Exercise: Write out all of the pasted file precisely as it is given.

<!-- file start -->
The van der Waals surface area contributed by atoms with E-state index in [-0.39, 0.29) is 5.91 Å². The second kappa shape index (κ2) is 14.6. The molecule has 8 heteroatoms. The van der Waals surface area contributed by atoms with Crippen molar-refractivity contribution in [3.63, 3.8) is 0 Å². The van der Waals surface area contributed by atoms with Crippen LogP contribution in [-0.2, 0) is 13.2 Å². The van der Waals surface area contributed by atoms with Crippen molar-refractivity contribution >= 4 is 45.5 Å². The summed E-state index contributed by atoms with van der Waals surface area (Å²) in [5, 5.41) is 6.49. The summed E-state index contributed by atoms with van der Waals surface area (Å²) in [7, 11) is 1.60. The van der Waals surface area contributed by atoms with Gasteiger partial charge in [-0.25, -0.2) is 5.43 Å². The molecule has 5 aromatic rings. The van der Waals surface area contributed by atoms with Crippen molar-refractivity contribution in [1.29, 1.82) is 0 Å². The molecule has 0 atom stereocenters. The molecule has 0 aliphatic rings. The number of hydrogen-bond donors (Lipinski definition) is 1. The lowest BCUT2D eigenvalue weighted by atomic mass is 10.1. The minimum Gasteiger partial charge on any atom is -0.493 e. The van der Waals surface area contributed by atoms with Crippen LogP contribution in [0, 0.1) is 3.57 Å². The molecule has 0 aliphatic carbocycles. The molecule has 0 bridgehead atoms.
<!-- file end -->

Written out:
The van der Waals surface area contributed by atoms with E-state index in [-0.39, 0.29) is 5.91 Å². The second kappa shape index (κ2) is 14.6. The molecule has 8 heteroatoms. The van der Waals surface area contributed by atoms with Crippen molar-refractivity contribution in [3.63, 3.8) is 0 Å². The van der Waals surface area contributed by atoms with Crippen LogP contribution in [-0.2, 0) is 13.2 Å². The van der Waals surface area contributed by atoms with Crippen molar-refractivity contribution >= 4 is 45.5 Å². The summed E-state index contributed by atoms with van der Waals surface area (Å²) in [5, 5.41) is 6.49. The summed E-state index contributed by atoms with van der Waals surface area (Å²) in [7, 11) is 1.60. The van der Waals surface area contributed by atoms with Gasteiger partial charge in [-0.25, -0.2) is 5.43 Å². The molecule has 5 aromatic rings. The van der Waals surface area contributed by atoms with Crippen molar-refractivity contribution in [1.29, 1.82) is 0 Å². The molecule has 0 atom stereocenters. The molecule has 0 aliphatic rings. The number of hydrogen-bond donors (Lipinski definition) is 1. The lowest BCUT2D eigenvalue weighted by atomic mass is 10.1. The minimum Gasteiger partial charge on any atom is -0.493 e. The van der Waals surface area contributed by atoms with Crippen LogP contribution in [0, 0.1) is 3.57 Å². The molecule has 0 aliphatic carbocycles. The molecule has 0 bridgehead atoms.